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A Pharisee of Pharisees, trained at the feet of Gamaliel, a man of profound intellect, called, tried and inspired of God as few men ever were, eventually becoming Apostle to the Gentiles, and writing more New Testament Scripture than any other person, yet Paul’s theology was fundamentally misconstrued even in his own day!
© Rich Traver, 81520-1411, 6-30-03
When seeking clear definition of important New Testament questions, we are drawn to the writings of the Apostle Paul. This Apostle, ‘born out of due time,’whose writings were wide ranging in content and possessing an uncommon depth of understanding, soon became the definitive authority in what is known as New Covenant Theology! Paul’s imprint there is inescapable. Being so prolific and having such extraordinary insight, especially with regard to issues having to do with Old Testament Ritual, a distinct school of thought soon emerged which is today identified by the term: “Pauline Theology”.
It is the general perception among modern disciples that after the New Testament Church had become established, and the gospels had been written, that subsequent writings of the Apostle Paul changed many fundamental positions, particularly with regard to that orientation which came to be known as ‘legalism’. Few were in a position to articulate this important and controversial subject as Paul.
It is commonly believed that Paul’s writings were ‘revisionist’, that after most other New Testament writers had completed their writings, Paul’s superceded theirs, redefining the positions held by the Early New Testament Church. Adding to this misperception are the dates placed in the upper center columns of many Bibles, particularly the gospels, which indicate dates of the events then being written about, without regard to the fact that these narratives were written in retrospect, some three decades after the events they relate. These added dates reinforce the common understanding that Paul wrote later, and thus presented the final say.
Putting Pauline Theology into its proper time setting can modify somewhat that perception that he superceded and redefined earlier Church views.
It was the Apostle Peter, writing towards the end of Paul’s ministry, who injected a precaution that few realize the full extent of, that even in his own day, Paul’s teachings were being drastically misrepresented: “…even as our beloved brother Paul also according to the wisdom given unto him has written unto you: As also in all his epistles, speaking in them of these things; in which are some things hard to be understood, which they that are unlearned and unstable wrest, as they do also the other scriptures, unto their own destruction.” (2 Pet. 3:15-16) Reading the context of this passage shows that it was important salvational issues that Paul had written about that were being dangerously misconstrued.
The very existence of the term “Pauline Theology” suggests a separate and distinct order of beliefs, set in contrast with the theological position that would otherwise emerge, if one were to limit himself to New Testament writers other than Paul. It is this contrast, or the allegation of a contrast, which gives many basis and comfort when disregarding those doctrinal elements with which they disagree.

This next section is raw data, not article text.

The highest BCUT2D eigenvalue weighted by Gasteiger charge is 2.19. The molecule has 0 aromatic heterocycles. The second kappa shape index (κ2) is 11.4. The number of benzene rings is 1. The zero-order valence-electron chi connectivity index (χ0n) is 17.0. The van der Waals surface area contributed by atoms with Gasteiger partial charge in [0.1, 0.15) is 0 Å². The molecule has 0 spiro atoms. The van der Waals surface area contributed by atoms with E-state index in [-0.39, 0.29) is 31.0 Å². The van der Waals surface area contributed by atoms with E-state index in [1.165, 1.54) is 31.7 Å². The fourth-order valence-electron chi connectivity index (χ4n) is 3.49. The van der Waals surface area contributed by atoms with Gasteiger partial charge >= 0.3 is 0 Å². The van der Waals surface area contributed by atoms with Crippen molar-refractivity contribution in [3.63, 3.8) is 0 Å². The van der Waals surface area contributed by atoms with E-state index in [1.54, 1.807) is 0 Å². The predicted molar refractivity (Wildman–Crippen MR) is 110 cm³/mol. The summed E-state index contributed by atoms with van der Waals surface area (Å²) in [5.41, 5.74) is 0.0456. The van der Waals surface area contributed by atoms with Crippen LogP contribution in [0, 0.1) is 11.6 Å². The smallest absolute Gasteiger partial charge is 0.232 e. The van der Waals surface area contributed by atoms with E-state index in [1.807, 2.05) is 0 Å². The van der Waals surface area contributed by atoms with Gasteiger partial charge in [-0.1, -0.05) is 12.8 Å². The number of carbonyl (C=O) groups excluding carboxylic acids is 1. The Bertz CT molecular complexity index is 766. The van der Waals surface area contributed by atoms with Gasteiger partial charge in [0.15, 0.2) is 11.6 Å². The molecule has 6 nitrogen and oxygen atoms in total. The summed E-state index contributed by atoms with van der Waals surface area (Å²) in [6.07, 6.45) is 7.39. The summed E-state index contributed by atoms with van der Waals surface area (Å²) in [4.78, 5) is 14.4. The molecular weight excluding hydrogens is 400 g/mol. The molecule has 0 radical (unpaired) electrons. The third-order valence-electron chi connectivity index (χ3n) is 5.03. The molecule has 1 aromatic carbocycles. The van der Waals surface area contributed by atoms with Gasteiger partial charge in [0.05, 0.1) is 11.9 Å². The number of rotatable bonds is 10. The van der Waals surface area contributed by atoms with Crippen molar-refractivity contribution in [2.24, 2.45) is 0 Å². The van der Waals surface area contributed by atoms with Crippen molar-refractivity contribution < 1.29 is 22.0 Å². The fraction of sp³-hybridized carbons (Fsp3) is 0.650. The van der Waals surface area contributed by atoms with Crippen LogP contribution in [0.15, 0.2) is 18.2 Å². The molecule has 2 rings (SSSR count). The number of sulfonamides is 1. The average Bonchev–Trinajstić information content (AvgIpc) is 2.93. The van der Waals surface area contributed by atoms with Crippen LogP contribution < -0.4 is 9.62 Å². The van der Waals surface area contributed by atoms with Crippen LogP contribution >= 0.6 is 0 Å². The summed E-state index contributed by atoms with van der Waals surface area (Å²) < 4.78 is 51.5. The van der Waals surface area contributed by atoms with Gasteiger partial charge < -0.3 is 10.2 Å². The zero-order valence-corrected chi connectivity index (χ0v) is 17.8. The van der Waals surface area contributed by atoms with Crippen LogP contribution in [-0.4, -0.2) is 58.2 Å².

There is no doubt that Paul’s writings were more explicit than most others. The essential question is, were his beliefs substantially different than those of his contemporaries? Modern theologians would like us to think so. A second question is, are those elements of belief purported to originate solely with the Apostle Paul an accurate representation of his theological position, or is there some degree of “wresting” involved, as Peter suggests? And third, did Paul’s writings supercede those of the other New Testament writers?
Paul took specific issue with many of the common religious views of his day. Those views were heavily influenced by the Jewish religion, itself infected by Hellenistic philosophy, and affected by ever present and easily adaptable Gnostic elements. Modern theologians allege and base their take on Paul’s writings under the basic premise that his writings took serious issue with the Old Testament religion rather than his refuting the common views of his day which, though posing as being of Mosaic origin,  bore only certain resemblance to the True Old Testament religion.
It is this third question that is here considered: Did Paul actually write after the other writers? The general presumption is that he did.
Just prior to His ascension, Christ gave what we recognize as the Great Commission, in which He instructed His disciples to “teach all nations…to observe all things whatsoever I have commanded you:”  One of those teachings was the fact that He was not intending to in any way repudiate Old Testament Law! Paul, as the others did, correctly understood that the Old Testament Lawgiver, was in fact, the same Jesus Christ of the New Testament!  That being the case, our understanding of what was intended by the final instruction to… “teach all things…which I have commanded you”, should not exclude the fundamental Old Testament Law and Prophecy. (You will find this exclusion is the underlying objective of those who tout Pauline Theology as representing their major position.)
We should consider why they didn’t ask, “which commandments?” In light of what had transpired just days before, at the Passover, where He said, “...as the Father gave me commandment, even so I do.”  “…for all things that I have heard of myFather I have made known unto you.”  Much earlier He said, “The Son can do nothing of Himself, but what He sees the Father do: for what things soever He doeth, these also doeth the Son likewise.”  Toward the end of His ministry, He repeated the theme, “Jesus said unto him, Have I been so long time with you, and yet have you not known me Philip? He that has seen me has seen the Father;…the words that I speak unto you, I speak not of myself; but the Father that dwells in me, He does the works.”